Trump and the Olympic Games: One City, Two Narratives
For the better part of last week, Los Angeles essentially became a microcosm of the US: on one hand, LA served as the background to the painful erosion of Washington’s democratic standards. On the other, it showcased the enduring resilience of local authorities wanting to keep America on an even keel.
Exhibit A: The world watched, stunned, as James B. Comey received one of Donald Trump’s famous “you’re fired” declarations while speaking with FBI agents at the LA field office. Unlike the hapless contestants on The Apprentice, though, Trump didn’t do him the service of ousting him face-to-face. The FBI director learned that he had been fired while watching a news report on TV.
Exhibit B: With the President busy cheapening the dignity of his office efforts were afoot elsewhere in LA to bring the 2024 Olympics Games to town. Over three days, the LA 2024 team sought to woo the International Olympic Committee (IOC) with a combination of “Hollywood pizzazz” and admirable frugality.
Those efforts can’t have been helped by the timing of Trump’s actions, which only fed the outside perception that America under Trump is out of control and volatile. Some say Comey’s dismissal is just the start of Trump’s own Night of the Long Knives, with rumors that he is on the cusp of firing other senior figures – with Press Secretary Sean Spicer topping the list. In any event, the political discourse in the US has now spent months lurching from one crisis to another: when Trump isn’t busy obstructing justice, he’s divulging highly classified secrets to hostile foreign powers or showering praise on despots.
Indeed, for the LA 2024 bid, Trump has been nothing short of a nightmare. Rumor has it that LA has even started pushing for the 2028 Games, when Trump would be safely out of office. His “America First” rhetoric, enmity towards other countries – particularly those which are Muslim majority – have left many wondering if the US is really the best place to host an international event of this magnitude. Somali-born British gold medalist Mo Farah lambasted Trump’s executive order on immigration, saying that it leaves him unsure if he can return to his training base in Oregon, and that the president “seems to have made me an alien.” Make no mistake, while the ban was ultimately blocked by the courts, international athletes have already felt the burn. In February, the U.S Embassy in New Delhi denied a visa to an Indian athlete, which was due to participate in a snowshoe championship, citing reasons of “current policy.”
The fact that the president himself didn’t look too keen on lobbying on behalf of LA’s bid – declining to meet with the IOC itself and repeatedly boasting of his disdain of sports and exercise in general – certainly didn’t do the city any favors. Even with the LA 2024 team pulling out all the stops to showcase all that is good about America – baseball, Hollywood glitz, world-famous locations – Trump is the elephant in the room and increasingly hard to ignore. As in so many areas – the environment, international relations, and women’s rights – NGOs, community groups or local authorities try to move forward, but Trump keeps dragging them back.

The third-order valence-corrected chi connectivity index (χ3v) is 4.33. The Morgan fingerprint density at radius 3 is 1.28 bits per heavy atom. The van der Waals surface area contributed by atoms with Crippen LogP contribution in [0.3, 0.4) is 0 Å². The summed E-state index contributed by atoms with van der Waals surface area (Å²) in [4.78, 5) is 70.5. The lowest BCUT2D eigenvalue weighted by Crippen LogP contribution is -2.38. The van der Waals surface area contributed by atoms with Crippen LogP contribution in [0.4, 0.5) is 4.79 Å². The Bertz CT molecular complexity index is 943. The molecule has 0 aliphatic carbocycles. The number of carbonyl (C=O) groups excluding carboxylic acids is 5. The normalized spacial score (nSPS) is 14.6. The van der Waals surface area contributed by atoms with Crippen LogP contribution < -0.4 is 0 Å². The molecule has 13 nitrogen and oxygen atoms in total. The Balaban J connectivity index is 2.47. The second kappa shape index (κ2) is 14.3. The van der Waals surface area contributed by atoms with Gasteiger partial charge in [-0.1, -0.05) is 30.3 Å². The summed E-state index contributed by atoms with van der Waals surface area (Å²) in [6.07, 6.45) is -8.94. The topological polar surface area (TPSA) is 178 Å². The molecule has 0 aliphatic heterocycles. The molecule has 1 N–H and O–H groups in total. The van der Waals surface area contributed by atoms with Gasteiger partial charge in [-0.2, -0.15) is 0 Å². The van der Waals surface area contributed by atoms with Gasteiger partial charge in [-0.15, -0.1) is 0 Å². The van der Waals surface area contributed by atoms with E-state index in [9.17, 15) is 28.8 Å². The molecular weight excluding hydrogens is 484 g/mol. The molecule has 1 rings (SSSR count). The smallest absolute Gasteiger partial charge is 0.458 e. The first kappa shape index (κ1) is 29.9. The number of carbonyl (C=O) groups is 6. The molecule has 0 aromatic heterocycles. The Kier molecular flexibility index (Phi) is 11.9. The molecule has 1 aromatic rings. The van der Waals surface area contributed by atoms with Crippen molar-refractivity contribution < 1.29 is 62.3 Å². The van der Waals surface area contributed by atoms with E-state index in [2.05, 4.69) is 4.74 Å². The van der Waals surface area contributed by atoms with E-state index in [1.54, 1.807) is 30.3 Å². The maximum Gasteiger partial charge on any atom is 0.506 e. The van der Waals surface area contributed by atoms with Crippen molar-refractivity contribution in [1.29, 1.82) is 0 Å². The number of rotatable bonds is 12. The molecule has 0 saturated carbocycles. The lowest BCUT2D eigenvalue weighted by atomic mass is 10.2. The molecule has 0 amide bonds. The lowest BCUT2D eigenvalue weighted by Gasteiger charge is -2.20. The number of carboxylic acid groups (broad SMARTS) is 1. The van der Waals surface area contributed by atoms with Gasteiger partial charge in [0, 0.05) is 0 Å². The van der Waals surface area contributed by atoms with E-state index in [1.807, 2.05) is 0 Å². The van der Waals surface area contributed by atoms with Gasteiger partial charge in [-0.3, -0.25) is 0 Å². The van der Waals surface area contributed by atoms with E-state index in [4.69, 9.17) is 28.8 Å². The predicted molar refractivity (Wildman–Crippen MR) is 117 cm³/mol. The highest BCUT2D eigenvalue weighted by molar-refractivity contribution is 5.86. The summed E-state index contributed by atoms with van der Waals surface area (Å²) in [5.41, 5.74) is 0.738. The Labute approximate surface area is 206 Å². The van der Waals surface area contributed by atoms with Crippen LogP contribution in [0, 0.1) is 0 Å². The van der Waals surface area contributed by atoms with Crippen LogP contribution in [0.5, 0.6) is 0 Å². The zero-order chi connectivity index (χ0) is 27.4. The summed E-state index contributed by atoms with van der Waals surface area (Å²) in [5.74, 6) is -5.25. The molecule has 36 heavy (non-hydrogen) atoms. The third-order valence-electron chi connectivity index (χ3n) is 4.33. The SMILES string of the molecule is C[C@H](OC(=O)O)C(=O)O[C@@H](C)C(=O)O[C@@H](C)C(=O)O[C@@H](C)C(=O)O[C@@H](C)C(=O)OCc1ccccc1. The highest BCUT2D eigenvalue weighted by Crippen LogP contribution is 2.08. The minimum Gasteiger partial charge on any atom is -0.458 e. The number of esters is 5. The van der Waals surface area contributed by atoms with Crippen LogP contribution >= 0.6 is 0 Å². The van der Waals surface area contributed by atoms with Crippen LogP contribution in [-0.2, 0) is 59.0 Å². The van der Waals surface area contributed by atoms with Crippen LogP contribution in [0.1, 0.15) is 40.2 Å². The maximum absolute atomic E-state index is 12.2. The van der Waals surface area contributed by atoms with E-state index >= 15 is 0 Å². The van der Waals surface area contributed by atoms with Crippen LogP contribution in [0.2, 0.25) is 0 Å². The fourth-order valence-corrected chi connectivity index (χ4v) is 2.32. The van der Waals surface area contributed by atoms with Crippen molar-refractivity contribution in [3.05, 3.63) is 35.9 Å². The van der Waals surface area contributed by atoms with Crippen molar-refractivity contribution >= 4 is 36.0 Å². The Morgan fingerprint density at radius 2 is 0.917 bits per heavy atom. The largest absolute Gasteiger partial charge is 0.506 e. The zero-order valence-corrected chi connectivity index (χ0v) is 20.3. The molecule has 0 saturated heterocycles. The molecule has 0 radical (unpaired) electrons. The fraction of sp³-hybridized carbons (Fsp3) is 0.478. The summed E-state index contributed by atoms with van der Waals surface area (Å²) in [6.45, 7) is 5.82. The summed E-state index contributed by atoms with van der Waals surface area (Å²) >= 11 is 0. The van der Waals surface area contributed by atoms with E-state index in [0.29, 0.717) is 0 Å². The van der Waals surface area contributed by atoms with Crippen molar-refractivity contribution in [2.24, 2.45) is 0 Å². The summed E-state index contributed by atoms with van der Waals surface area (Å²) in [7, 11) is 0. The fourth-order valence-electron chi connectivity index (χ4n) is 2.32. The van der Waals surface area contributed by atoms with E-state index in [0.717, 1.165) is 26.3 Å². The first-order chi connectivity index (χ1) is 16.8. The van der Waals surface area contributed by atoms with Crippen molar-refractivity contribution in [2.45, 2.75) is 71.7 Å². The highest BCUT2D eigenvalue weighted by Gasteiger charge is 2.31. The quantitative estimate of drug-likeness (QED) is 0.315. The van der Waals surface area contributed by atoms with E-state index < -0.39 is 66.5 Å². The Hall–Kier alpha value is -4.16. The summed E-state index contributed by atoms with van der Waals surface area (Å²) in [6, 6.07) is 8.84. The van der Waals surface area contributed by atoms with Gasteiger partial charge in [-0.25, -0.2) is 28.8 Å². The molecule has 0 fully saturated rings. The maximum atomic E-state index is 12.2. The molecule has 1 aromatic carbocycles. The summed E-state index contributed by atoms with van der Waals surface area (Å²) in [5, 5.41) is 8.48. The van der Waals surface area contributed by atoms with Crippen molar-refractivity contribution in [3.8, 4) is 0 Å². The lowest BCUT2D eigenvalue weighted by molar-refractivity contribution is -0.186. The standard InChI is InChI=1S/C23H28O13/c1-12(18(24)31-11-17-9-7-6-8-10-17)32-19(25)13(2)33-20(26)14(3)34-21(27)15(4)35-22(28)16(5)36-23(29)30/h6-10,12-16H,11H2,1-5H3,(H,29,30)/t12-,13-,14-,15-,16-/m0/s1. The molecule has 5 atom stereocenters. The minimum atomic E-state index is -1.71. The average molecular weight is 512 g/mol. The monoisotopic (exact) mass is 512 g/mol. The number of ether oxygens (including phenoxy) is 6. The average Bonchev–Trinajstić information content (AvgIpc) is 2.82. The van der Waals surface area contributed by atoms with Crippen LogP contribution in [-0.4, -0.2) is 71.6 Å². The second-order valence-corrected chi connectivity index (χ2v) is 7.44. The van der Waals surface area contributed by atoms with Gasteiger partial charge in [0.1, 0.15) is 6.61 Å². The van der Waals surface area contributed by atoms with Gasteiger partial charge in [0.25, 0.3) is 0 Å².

Like so much of coastal America, Los Angeles could pay the price for Trump’s presidency while doing everything it possibly can to distance itself from the man and protect Angelenos from the destructive impact of his policies. Even before Comey was fired, the City Council passed a 10-0 resolution asking that President Donald Trump should be investigated for any high crime or misdemeanor sufficient to warrant impeachment proceedings. Since Trump took office, LA has been one of the main cities stuck in a standoff with the administration over its potential status as a “sanctuary city.” Mayor Eric Garcetti doesn’t like using that term, but the argument seems pretty straightforward: LA refuses to turn its policemen into immigration enforcement officers and have them hunt down undocumented immigrants. A reassuring message of welcome from the city, but only against the backdrop of a foreboding threat from the Feds.
As a bittersweet reminder of what Trump could have done to help win the Games for the US, the IOC followed up its visit to Los Angeles by going straight to Paris and conducting a separate inspection tour there. In stark contrast to the borderline constitutional crisis currently engulfing America, the Olympic representatives found the newly-minted French President Emmanuel Macron there to welcome them. Just two days after being sworn in, Macron met with IOC officials and those responsible for leading the French bid at the presidential palace. There’s no telling what impact the French president’s intervention will have on France’s chances, but it certainly provided a striking contrast. Then again, considering Trump’s track record when it comes to delicate conversations with foreign officials, perhaps it’s for the best he wasn’t personally involved.
Obviously, political circumstances might (hopefully) be very different by the time the Games actually roll around. Trump would need to be re-elected to actually preside over the 2024 Olympics. It’s hard to see him lasting even a single term in office at this point. Even so, the IOC can only decide based on the circumstances as they stand now. Unfortunately for the city of Los Angeles, circumstances mean trying to justify why President Donald Trump deserves to host the Olympic Games.